The facility will provide up to 1,100 new hospital beds that should be available this month, according to Assemblywoman Cottie Petrie-Norris (D-Laguna Beach).

    “Around the world and in other states, we have seen the horrific images and heard the heartbreaking stories of COVID-19 patients dying in hospital corridors because there are not enough beds,” she said in a statement. “We are aggressively preparing for California’s surge to try to avoid that nightmare.”

    Santa Barbara County recorded its first death from the virus Wednesday. The person was in their 60s and had underlying health conditions, according to public health officials.

    Twelve additional COVID-19 cases were confirmed throughout the county, bringing the number of confirmed infections to 111.

    Meanwhile, Tehama County in Northern California announced its first case of the virus.

    Riverside County sheriff’s Deputy Terrell Young also died from complications of the coronavirus, the department said Thursday. He had served in the department for 15 years and was its first member to succumb to the virus.

    The number of COVID-19 cases in Alameda County rose by 34 overnight, from 339 to 373. The number of deaths also rose from eight to nine, according to the Alameda County Public Health Department.

    A person in neighboring San Joaquin County died from the virus Thursday, bringing the county’s death total to nine. The county also saw an increase of 12 cases, rising to 173, according to its Public Health Services department.

    As bad as the numbers are, health officials warned it could get much worse if Californians don’t adhere to the stay-at-home orders, which now could last well into May.

    California faces 5,000 coronavirus deaths a week if the state’s stay-at-home policies are relaxed too early, according to one Bay Area health officer.

    “Some of the modeling is predicting — at the peak — up to 5,000 deaths a week throughout California,” Dr. Chris Farnitano, health officer for Contra Costa County, told his Board of Supervisors. That would mean 600 deaths a week from COVID-19, the disease caused by the coronavirus, in the central Bay Area and 100 to 200 deaths a week in Contra Costa County, he said.

    “We are still hopeful we can avoid [this scenario] if we don’t relax our efforts to flatten the curve,” said Farnitano, who shared the possible epidemic outcomes on the same day that six Bay Area counties extended and strengthened the nation’s first coronavirus shelter-in-place order.

    Health officials across the state have begun revealing estimates of potential coronavirus death tolls. There could be 2,000 to 14,000 deaths in Contra Costa County, and perhaps 1,000 deaths in Ventura County, health officers for both counties said.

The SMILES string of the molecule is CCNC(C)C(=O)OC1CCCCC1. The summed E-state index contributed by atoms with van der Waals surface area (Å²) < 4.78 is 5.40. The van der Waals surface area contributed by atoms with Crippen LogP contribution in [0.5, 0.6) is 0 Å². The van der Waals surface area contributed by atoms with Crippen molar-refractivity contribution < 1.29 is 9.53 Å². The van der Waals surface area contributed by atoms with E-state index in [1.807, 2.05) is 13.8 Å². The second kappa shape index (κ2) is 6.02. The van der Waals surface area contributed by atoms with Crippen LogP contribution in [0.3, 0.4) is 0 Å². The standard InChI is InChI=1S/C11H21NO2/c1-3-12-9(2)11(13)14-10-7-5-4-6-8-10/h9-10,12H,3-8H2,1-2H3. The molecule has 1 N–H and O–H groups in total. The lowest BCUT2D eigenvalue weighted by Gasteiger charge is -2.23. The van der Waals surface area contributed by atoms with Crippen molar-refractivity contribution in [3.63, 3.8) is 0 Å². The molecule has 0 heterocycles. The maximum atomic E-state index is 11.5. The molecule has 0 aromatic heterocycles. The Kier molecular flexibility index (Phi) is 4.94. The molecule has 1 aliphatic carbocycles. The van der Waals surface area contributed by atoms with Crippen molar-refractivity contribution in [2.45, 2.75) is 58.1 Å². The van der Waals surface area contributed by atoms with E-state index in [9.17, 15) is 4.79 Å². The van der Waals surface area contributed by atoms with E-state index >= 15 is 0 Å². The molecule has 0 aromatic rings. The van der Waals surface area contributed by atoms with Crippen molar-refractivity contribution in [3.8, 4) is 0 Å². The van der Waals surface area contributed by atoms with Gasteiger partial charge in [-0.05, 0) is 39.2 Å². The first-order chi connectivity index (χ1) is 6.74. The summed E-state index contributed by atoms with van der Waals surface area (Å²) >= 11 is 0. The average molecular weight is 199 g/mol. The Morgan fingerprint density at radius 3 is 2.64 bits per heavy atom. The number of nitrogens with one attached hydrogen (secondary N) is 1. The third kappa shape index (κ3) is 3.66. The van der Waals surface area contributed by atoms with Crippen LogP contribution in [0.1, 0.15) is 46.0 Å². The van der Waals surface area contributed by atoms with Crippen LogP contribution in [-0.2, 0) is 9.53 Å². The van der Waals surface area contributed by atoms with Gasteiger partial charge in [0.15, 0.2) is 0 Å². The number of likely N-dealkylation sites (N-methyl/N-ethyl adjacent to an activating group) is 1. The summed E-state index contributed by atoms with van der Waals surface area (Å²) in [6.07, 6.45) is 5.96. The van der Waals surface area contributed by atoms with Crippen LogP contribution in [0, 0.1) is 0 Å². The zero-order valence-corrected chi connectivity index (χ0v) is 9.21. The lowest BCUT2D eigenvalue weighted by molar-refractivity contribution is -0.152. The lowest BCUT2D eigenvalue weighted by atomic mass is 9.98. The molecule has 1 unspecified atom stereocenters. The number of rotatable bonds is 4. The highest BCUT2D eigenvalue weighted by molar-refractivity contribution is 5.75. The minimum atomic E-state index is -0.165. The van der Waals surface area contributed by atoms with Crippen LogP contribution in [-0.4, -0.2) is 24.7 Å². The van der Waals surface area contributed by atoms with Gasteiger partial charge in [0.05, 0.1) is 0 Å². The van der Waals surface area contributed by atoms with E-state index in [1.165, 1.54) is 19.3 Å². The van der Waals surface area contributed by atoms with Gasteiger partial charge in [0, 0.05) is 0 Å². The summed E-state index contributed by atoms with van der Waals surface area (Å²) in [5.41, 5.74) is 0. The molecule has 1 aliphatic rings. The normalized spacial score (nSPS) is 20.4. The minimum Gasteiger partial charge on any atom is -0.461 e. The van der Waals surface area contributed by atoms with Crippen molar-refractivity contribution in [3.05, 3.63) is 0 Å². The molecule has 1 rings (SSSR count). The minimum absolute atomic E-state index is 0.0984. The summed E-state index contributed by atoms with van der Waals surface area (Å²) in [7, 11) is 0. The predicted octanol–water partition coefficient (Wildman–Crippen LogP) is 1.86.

Last week, the city of San Jose released an estimate saying there could be 2,000 to 16,000 coronavirus deaths in Santa Clara County.

    Dr. Robert Levin, health officer for Ventura County, said the number of coronavirus cases coming into hospitals could be like a tsunami. In the last 21 years he’s been tracking the data, the worst year for flu deaths came two years ago, with 49 fatalities — a small fraction of the 1,000 deaths the coronavirus could bring to Ventura County.

    “This is not influenza. This is much more serious,” Levin said at a Board of Supervisors meeting Tuesday.

    Some officials have begun recommending that people wear face coverings when going out in public. However, Barbara Ferrer, director of the Los Angeles County Department of Public Health, cautioned against using N95 and surgical masks, which are already in short supply for healthcare providers.

    She said people could use a bandanna or piece of fabric to cover their nose and mouth while out in public doing essential errands, but she warned: “Wearing a mask is not a shield.” It does not replace frequent hand washing and social distancing efforts.

    Los Angeles Mayor Eric Garcetti said he had been awaiting advice on masks from the Centers for Disease Control and Prevention, but with the COVID-19 rate surging, he decided to wait no longer on weighing in on the mask debate.

    He said everyone performing essential tasks outside the home such as food shopping should wear homemade, nonmedical face coverings, or even bandannas, as people in other countries have done.

    “To be clear, you should still stay at home. This isn’t an excuse to suddenly all go out,” Garcetti said.

    Newsom also emphasized that wearing a mask or other face covering is “not a substitute for physical distancing.”

    “If you are going into an environment where physical distancing is all but impossible — for example, into a grocery store with small aisles and a long queue — we do believe it would be additive and beneficial to have a face covering,” he said.
    Open boarders are paying off the dividends. Joe Biden says he is going to fix all of this LOL

  2. Judgement Day

    The Apocalypse is coming to Venice